Budding Japanese engineers complete a Vermont month to remember

By: Mark Tarnacki
Mukai speaks to Kanazawa students

Mamoru Mukai congratulates Kanazawa students after their graduation on Aug. 7

Like most Saint Michael's alumni, Mamoru Mukai is happy for any chance to return to campus. For the past 21 years he's enjoyed at least one extended visit a year leading 17-year-olds from Japan's Kanazawa Technical College for a one-month intensive English and cultural immersion program.

"I graduated from Saint Michael's in 1982 from the MATESOL Program," he says of his Master's in Teaching in English to Speakers of Other Languages, which he earned in the department that now refers to itself as Applied Linguistics.

This year's group of 36 Kanazawa students, the majority aspiring engineers, lived in dorms and took classes from Applied Linguistics faculty for four weeks with the help of American student assistants. "Our kids really like to interact with the assistants who are about their age, so this is another highlight of our program," says Mukai. The group's graduation ceremony in Pomerleau Alumni Center was Aug. 7, when diplomas went to visibly proud young men and women who, in most cases, were seeing the U.S. for the first time when they arrived.

Mukai explained how a bit more than 20 years ago, Kanazawa, a 5-year technical school on Japan's western coast for students age 15 to 20 in that nation's different system of high schools and colleges, asked him as an employee to look for places in the U.S. with a summer English program for Kanazawa to partner with given the importance for Japanese engineers to be able to communicate internationally in their work.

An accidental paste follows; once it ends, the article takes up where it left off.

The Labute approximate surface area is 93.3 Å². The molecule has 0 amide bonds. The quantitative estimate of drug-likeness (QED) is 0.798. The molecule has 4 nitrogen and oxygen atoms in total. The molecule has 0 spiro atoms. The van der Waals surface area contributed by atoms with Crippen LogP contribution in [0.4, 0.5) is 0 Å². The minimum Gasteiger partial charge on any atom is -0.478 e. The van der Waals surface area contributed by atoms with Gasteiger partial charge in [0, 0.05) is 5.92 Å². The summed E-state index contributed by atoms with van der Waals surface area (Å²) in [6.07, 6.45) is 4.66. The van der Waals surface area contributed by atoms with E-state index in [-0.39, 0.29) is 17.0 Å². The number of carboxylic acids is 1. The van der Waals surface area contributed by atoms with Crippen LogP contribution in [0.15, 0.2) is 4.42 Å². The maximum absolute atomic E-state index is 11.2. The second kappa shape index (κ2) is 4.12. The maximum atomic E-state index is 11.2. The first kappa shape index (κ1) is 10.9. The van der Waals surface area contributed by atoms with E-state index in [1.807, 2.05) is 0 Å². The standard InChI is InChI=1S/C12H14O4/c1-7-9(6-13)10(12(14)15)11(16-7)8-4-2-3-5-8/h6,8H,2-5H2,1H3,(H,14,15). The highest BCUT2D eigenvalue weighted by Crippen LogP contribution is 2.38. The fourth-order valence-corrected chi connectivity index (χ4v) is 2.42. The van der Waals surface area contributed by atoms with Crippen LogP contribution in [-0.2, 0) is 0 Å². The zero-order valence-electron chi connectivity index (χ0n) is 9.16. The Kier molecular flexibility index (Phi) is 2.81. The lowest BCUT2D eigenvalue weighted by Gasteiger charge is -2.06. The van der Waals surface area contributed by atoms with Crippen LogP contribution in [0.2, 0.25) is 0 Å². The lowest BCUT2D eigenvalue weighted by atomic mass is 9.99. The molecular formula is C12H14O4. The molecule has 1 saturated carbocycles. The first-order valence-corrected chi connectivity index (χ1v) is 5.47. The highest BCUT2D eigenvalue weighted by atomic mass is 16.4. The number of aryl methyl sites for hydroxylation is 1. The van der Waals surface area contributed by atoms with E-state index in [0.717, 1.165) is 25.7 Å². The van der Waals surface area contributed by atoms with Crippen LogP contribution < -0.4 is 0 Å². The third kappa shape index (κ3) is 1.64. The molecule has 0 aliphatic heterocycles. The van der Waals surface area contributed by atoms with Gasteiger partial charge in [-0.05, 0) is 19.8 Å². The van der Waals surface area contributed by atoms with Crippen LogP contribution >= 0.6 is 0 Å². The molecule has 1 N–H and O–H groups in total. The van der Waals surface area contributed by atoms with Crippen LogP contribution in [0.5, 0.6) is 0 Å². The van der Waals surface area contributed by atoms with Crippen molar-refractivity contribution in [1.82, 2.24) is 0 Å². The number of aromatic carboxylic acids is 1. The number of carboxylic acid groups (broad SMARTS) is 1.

"After visiting many other programs in the U.S., I decided on Saint Michael's because I think Saint Michael's is the best," he said. "Besides being my alma mater, it is also a very nice school -- beautiful atmosphere, beautiful people and an excellent program." Once he'd established the relationship he started leading groups of 35 to 40 students each summer to Vermont in 1994 and he hasn't missed a year since.

The relationship has evolved into a reciprocal partnership that serves both institutions well.

"Kanazawa also has a special program hiring Saint Michael's Applied Linguistics graduates to be English teachers at the school," Mukai said. "Right now we have 27 alumni of Saint Michael's working in my school -- I think other than the college itself, Kanazawa has the biggest population from Saint Michael's! Every time, whenever I need an English teacher, I come back to Saint Michael's."

Besides classes, the group took trips to Montreal and Boston, as in past years, and enjoyed a host of special activities such as sports nights, games nights and trips to nearby Pizza Putt. "They're 17 and they all want to do something most of the time," Mukai said. The students particularly enjoyed the couple of weeks when their stay overlapped with a group of Colombian English students who lived in the dorms with them too and became friends, he said.

Mukai thinks it is important for the program to be a full four weeks so that students have time to recover from demanding travel, acclimate to a new culture, meet people and develop relationships. "By the end, they're saying, "I don't want to go back to Japan," he said.

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